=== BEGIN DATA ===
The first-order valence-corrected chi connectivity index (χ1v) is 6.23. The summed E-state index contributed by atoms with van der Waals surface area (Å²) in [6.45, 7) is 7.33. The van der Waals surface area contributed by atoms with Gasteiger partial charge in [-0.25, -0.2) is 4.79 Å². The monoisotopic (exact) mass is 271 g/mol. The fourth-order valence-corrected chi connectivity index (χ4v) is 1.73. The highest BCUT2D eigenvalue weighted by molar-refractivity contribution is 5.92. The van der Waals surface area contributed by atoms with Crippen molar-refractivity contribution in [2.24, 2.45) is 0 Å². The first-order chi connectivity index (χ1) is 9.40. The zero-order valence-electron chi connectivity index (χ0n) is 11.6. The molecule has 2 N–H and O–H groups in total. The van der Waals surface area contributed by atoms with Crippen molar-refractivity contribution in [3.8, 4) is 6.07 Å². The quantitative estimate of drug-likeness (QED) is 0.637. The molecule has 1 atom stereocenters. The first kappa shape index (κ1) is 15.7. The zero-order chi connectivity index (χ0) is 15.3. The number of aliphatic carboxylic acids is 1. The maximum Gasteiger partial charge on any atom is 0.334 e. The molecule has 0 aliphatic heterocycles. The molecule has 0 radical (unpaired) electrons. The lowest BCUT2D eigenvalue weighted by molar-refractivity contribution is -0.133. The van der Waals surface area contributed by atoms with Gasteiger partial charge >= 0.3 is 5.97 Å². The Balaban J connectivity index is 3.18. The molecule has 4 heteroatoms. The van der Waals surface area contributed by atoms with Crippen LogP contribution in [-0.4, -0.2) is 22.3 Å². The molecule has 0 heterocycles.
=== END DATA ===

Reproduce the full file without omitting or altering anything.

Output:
The first-order valence-corrected chi connectivity index (χ1v) is 6.23. The summed E-state index contributed by atoms with van der Waals surface area (Å²) in [6.45, 7) is 7.33. The van der Waals surface area contributed by atoms with Gasteiger partial charge in [-0.25, -0.2) is 4.79 Å². The monoisotopic (exact) mass is 271 g/mol. The fourth-order valence-corrected chi connectivity index (χ4v) is 1.73. The highest BCUT2D eigenvalue weighted by molar-refractivity contribution is 5.92. The van der Waals surface area contributed by atoms with Crippen molar-refractivity contribution in [2.24, 2.45) is 0 Å². The first-order chi connectivity index (χ1) is 9.40. The zero-order valence-electron chi connectivity index (χ0n) is 11.6. The molecule has 2 N–H and O–H groups in total. The van der Waals surface area contributed by atoms with Crippen molar-refractivity contribution in [3.8, 4) is 6.07 Å². The quantitative estimate of drug-likeness (QED) is 0.637. The molecule has 1 atom stereocenters. The first kappa shape index (κ1) is 15.7. The zero-order chi connectivity index (χ0) is 15.3. The number of aliphatic carboxylic acids is 1. The maximum Gasteiger partial charge on any atom is 0.334 e. The molecule has 0 aliphatic heterocycles. The molecule has 0 radical (unpaired) electrons. The lowest BCUT2D eigenvalue weighted by molar-refractivity contribution is -0.133. The van der Waals surface area contributed by atoms with Gasteiger partial charge >= 0.3 is 5.97 Å². The Balaban J connectivity index is 3.18. The molecule has 4 heteroatoms. The van der Waals surface area contributed by atoms with Crippen LogP contribution in [-0.4, -0.2) is 22.3 Å². The molecule has 0 heterocycles.